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"The Sirens" by James Russell Lowell

The following is the complete text of James Russell Lowell's "The Sirens." The various books, short stories and poems we offer are presented free of charge with absolutely no advertising as a public service from Internet Accuracy Project.

Visit these other works by James Russell Lowell
"Bellerophon"
"The Bobolink"
The Chief Mate
"The Courtin'"
"The Departed"
"A Dirge"
"Farewell"
"Flowers"
"A Glance Behind the Curtain"
"Ianthe"
"An Incident of the Fire at Hamburg"

"Irene"
"Music"
"New Year's Eve, 1844"
"On the Death of a Friend's Child"
"The Pious Editor's Creed"
"The Present Crisis"
"Rosaline"
Lowell's Short Poems and Sonnets
"Threnodia"
"To The Future"

To see all available titles by other authors, drop by our index of free books alphabetized by author or arranged alphabetically by title.

Potential uses for the free books, stories and prose we offer
* Rediscovering an old favorite book, short story or poem.
* Bibliophiles expanding their collection of public domain ebooks at no cost.
* Teachers trying to locate a free online copy of a short story or poem for use in the classroom.


NOTE: We try to present these classic literary works as they originally appeared in print. As such, they sometimes contain adult themes, offensive language, typographical errors, and often utilize unconventional, older, obsolete or intentionally incorrect spelling and/or punctuation conventions.


"The Sirens" (a.k.a. "The Syrens") by James Russell Lowell

THE SIRENS

by James Russell Lowell


The sea is lonely, the sea is dreary,
The sea is restless and uneasy;
Thou seekest quiet, thou art weary,
Wandering thou knowest not whither;--
Our little isle is green and breezy,
Come and rest thee! Oh come hither,
Come to this peaceful home of ours,
Where evermore
The low west-wind creeps panting up the shore
To be at rest among the flowers;
Full of rest, the green moss lifts,
As the dark waves of the sea
Draw in and out of rocky rifts,
Calling solemnly to thee
With voices deep and hollow--
'To the shore
Follow! Oh, follow!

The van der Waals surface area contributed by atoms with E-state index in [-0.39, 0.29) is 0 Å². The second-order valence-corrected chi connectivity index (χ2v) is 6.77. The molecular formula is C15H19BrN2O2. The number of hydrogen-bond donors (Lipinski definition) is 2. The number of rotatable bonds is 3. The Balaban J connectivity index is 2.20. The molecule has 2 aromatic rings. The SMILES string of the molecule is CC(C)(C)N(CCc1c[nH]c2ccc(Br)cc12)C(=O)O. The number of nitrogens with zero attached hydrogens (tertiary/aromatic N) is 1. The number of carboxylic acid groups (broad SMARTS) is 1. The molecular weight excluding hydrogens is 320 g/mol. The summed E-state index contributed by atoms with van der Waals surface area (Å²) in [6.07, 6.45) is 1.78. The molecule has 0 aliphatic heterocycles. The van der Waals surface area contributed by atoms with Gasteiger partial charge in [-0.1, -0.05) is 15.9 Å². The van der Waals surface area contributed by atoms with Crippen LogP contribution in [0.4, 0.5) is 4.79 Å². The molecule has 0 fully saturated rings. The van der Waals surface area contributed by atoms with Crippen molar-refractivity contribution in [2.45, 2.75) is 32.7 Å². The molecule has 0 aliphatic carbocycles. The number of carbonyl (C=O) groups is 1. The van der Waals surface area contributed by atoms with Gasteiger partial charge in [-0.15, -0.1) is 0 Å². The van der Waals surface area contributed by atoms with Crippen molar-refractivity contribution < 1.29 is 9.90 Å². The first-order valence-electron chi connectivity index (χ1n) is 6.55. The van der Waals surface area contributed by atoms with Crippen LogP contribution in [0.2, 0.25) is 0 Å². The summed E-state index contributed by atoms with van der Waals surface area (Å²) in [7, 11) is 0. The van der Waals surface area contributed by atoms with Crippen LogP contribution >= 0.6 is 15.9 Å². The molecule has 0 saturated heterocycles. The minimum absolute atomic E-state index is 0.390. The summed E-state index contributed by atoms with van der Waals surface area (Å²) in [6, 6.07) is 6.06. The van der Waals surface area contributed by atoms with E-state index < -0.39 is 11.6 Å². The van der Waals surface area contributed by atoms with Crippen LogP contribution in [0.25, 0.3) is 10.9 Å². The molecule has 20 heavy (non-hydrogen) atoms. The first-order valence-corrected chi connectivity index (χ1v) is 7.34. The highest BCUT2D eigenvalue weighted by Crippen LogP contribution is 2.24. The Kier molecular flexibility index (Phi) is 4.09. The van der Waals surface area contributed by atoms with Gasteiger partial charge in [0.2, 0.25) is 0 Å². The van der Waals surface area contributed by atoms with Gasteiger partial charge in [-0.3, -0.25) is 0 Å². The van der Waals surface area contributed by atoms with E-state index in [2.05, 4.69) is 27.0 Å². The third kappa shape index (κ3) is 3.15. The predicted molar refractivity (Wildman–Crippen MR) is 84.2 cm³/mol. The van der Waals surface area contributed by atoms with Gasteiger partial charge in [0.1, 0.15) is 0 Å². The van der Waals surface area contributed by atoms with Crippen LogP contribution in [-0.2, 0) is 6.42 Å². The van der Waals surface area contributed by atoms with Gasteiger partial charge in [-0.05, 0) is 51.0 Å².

To be at rest forevermore!
Forevermore!

Look how the gray, old Ocean
From the depths of his heart rejoices,
Heaving with a gentle motion,
When he hears our restful voices;
List how he sings in an undertone,
Chiming with our melody;
And all sweet sounds of earth and air
Melt into one low voice alone,
That murmurs over the weary sea--
And seems to sing from everywhere--
"Here mayest thou harbour peacefully,
Here mayest thou rest from the aching oar;
Turn thy curved prow ashore,
And in our green isle rest forevermore!
Forevermore!"
And Echo half wakes in the wooded hill,
And, to her heart so calm and deep,
Murmurs over in her sleep,
Doubtfully pausing and murmuring still,
"Evermore!"
Thus, on Life's weary sea,
Heareth the marinere
Voices sweet, from far and near,
Ever singing low and clear,
Ever singing longingly.

Is it not better here to be,
Than to be toiling late and soon?
In the dreary night to see
Nothing but the blood-red moon
Go up and down into the sea;
Or, in the loneliness of day,
To see the still seals only
Solemnly lift their faces gray,
Making it yet more lonely?
Is it not better than to hear
Only the sliding of the wave
Beneath the plank, and feel so near
A cold and lonely grave,
A restless grave, where thou shalt lie
Even in death unquietly?
Look down beneath thy wave-worn bark,
Lean over the side and see
The leaden eye of the side-long shark
Upturned patiently,
Ever waiting there for thee:
Look down and see those shapeless forms,
Which ever keep their dreamless sleep
Far down within the gloomy deep,
And only stir themselves in storms,
Rising like islands from beneath,
And snorting through the angry spray,
As the frail vessel perisheth
In the whirls of their unwieldy play;
Look down! Look down!
Upon the seaweed, slimy and dark,
That waves its arms so lank and brown,
Beckoning for thee!
Look down beneath thy wave-worn bark
Into the cold depth of the sea!
Look down! Look down!
Thus, on Life's lonely sea,
Heareth the marinere
Voices sad, from far and near,
Ever singing full of fear,
Ever singing drearfully.

Here all is pleasant as a dream;
The wind scarce shaketh down the dew,
The green grass floweth like a stream
Into the ocean's blue;
Listen! Oh, listen!
Here is a gush of many streams,
A song of many birds,
And every wish and longing seems
Lulled to a numbered flow of words--
Listen! Oh, listen!
Here ever hum the golden bees
Underneath full-blossomed trees,
At once with glowing fruit and flowers crowned;--
The sand is so smooth, the yellow sand,
That thy keel will not grate, as it touches the land;
All around, with a slumberous sound,
The singing waves slide up the strand,
And there, where the smooth, wet pebbles be,
The waters gurgle longingly,
As if they fain would seek the shore,
To be at rest from the ceaseless roar,
To be at rest forevermore--
Forevermore.
Thus, on Life's gloomy sea,
Heareth the marinere
Voices sweet, far and near,
Ever singing in his ear,
'Here is rest and peace for thee!"



Nantasket, July, 1840

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